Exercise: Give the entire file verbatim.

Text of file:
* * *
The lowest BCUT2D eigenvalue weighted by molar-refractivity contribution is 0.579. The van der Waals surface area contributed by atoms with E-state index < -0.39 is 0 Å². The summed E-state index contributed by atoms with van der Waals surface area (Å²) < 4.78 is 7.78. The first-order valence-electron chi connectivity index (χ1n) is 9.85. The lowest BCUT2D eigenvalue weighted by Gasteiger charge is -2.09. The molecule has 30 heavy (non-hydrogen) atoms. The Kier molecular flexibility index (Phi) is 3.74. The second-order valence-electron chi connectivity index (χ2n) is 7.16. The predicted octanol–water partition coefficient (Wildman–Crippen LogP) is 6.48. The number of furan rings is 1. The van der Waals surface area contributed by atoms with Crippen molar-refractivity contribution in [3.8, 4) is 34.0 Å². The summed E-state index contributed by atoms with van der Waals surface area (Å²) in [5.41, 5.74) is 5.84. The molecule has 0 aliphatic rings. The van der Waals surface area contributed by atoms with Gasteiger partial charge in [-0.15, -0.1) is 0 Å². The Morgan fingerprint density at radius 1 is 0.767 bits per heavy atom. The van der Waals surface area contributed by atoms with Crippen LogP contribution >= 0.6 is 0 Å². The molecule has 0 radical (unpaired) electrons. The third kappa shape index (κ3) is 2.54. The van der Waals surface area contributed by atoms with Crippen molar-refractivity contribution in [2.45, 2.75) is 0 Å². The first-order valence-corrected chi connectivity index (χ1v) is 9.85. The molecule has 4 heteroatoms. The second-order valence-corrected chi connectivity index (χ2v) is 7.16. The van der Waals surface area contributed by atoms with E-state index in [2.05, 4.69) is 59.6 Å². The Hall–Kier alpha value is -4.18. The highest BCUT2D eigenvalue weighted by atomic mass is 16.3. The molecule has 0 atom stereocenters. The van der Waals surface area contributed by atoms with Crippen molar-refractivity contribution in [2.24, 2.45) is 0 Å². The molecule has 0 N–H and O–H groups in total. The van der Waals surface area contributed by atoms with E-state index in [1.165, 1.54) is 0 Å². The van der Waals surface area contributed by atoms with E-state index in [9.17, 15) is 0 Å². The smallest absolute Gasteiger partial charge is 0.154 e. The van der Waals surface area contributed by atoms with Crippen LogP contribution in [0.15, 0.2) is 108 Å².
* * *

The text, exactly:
The lowest BCUT2D eigenvalue weighted by molar-refractivity contribution is 0.579. The van der Waals surface area contributed by atoms with E-state index < -0.39 is 0 Å². The summed E-state index contributed by atoms with van der Waals surface area (Å²) < 4.78 is 7.78. The first-order valence-electron chi connectivity index (χ1n) is 9.85. The lowest BCUT2D eigenvalue weighted by Gasteiger charge is -2.09. The molecule has 30 heavy (non-hydrogen) atoms. The Kier molecular flexibility index (Phi) is 3.74. The second-order valence-electron chi connectivity index (χ2n) is 7.16. The predicted octanol–water partition coefficient (Wildman–Crippen LogP) is 6.48. The number of furan rings is 1. The van der Waals surface area contributed by atoms with Crippen molar-refractivity contribution in [3.8, 4) is 34.0 Å². The summed E-state index contributed by atoms with van der Waals surface area (Å²) in [5.41, 5.74) is 5.84. The molecule has 0 aliphatic rings. The van der Waals surface area contributed by atoms with Gasteiger partial charge in [-0.15, -0.1) is 0 Å². The Morgan fingerprint density at radius 1 is 0.767 bits per heavy atom. The van der Waals surface area contributed by atoms with Crippen LogP contribution >= 0.6 is 0 Å². The molecule has 0 radical (unpaired) electrons. The third kappa shape index (κ3) is 2.54. The van der Waals surface area contributed by atoms with Crippen molar-refractivity contribution in [2.45, 2.75) is 0 Å². The first-order valence-corrected chi connectivity index (χ1v) is 9.85. The molecule has 4 heteroatoms. The second-order valence-corrected chi connectivity index (χ2v) is 7.16. The van der Waals surface area contributed by atoms with E-state index in [2.05, 4.69) is 59.6 Å². The Hall–Kier alpha value is -4.18. The highest BCUT2D eigenvalue weighted by atomic mass is 16.3. The molecule has 0 atom stereocenters. The van der Waals surface area contributed by atoms with Crippen molar-refractivity contribution in [2.24, 2.45) is 0 Å². The molecule has 0 N–H and O–H groups in total. The van der Waals surface area contributed by atoms with E-state index in [1.165, 1.54) is 0 Å². The van der Waals surface area contributed by atoms with E-state index in [9.17, 15) is 0 Å². The smallest absolute Gasteiger partial charge is 0.154 e. The van der Waals surface area contributed by atoms with Crippen LogP contribution in [0.15, 0.2) is 108 Å².